That unwavering belief lets you focus your thoughts on questions like "How can I … ?" rather than "Why can't I - ?" The perspective of certainty allows you to see obstacles not as things that stand in your way but as challenges that fuel your growth.

I've paid my dues
I experienced this myself as a ten-year-old kid in Brooklyn, New York. A horrible turn of events led to my mother getting murdered, my father going to prison for life, and me ending up all but homeless until I was taken in by a relative who was both an alcoholic and a drug user.

Years later, after I escaped the constant surroundings of drugs and violence, people remarked to me how surprised they were that I had avoided getting involved in drugs, alcohol, or any gang activity that was so pervasive during those years. Rather than that, I was a straight-A student who stayed out of (too much) trouble.

I always found it a bit humorous that while some people believed it was a solid foundation of strength that kept me on the straight and narrow, the thing that kept me safe was that I didn't accept the idea that I could get involved in any of those things in the first place. I didn't know any better - I thought I was supposed to avoid them!

I didn't see it as possible or reasonable for me, so I never thought about it. Those were problems "other people" got involved in, but not me. I viewed the daily challenges I faced as tests that were there to make me stronger so one day, my life could make some difference. And poof - that's precisely what happened. :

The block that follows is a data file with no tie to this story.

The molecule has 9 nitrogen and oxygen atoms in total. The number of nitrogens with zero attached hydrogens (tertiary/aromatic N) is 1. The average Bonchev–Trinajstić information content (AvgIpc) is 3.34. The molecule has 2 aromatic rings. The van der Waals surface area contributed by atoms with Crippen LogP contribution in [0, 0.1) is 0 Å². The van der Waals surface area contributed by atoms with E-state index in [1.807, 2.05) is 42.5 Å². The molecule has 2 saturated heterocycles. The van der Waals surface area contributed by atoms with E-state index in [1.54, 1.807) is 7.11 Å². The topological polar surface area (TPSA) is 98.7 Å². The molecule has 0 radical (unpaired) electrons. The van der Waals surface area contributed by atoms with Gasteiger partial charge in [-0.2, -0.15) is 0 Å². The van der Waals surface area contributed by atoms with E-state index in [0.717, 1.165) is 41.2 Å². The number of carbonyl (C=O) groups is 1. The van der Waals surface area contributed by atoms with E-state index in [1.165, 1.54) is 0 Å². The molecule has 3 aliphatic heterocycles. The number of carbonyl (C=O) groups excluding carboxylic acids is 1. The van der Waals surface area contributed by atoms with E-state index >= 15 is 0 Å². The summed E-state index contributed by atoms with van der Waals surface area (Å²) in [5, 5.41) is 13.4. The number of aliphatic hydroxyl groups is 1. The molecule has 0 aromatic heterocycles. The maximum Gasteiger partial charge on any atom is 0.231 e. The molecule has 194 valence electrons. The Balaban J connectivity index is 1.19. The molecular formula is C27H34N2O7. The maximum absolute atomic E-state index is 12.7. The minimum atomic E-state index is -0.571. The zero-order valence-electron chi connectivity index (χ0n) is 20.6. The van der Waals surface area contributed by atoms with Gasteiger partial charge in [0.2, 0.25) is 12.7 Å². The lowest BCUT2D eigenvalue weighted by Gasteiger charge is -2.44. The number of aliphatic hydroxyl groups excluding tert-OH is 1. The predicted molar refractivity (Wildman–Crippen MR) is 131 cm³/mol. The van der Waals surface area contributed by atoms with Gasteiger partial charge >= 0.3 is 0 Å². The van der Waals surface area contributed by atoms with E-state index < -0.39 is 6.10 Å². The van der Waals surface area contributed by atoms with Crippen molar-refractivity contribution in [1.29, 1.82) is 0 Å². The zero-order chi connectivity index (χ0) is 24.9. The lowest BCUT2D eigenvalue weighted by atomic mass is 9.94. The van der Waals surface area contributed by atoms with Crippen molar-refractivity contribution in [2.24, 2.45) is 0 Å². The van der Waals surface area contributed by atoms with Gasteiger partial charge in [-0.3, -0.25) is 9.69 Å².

The point is that a firm belief drove my actions that I would succeed eventually. I would get through it all and come out okay. On the other side that I would strike oil. And it's no different than the mindset you have to adopt to make any of your goals/dreams/objectives a reality.

There's an old saying, "What would you attempt if you knew you could not fail?" While it sounds good on the surface (and it is, doesn't get me wrong), it's not perfect. Sure, you could say what you would attempt if you knew you couldn't fail, but that doesn't help you when your brain shouts, "Hey dummy, you're probably going to fail, don't you realize that?" The original question is a good start but must be taken further.

Instead of wishful thinking about what "could" happen, I've found a better question is more along the lines of "What will you attempt knowing that you will ultimately succeed, despite all the 'failures' that are sure to come along the way?"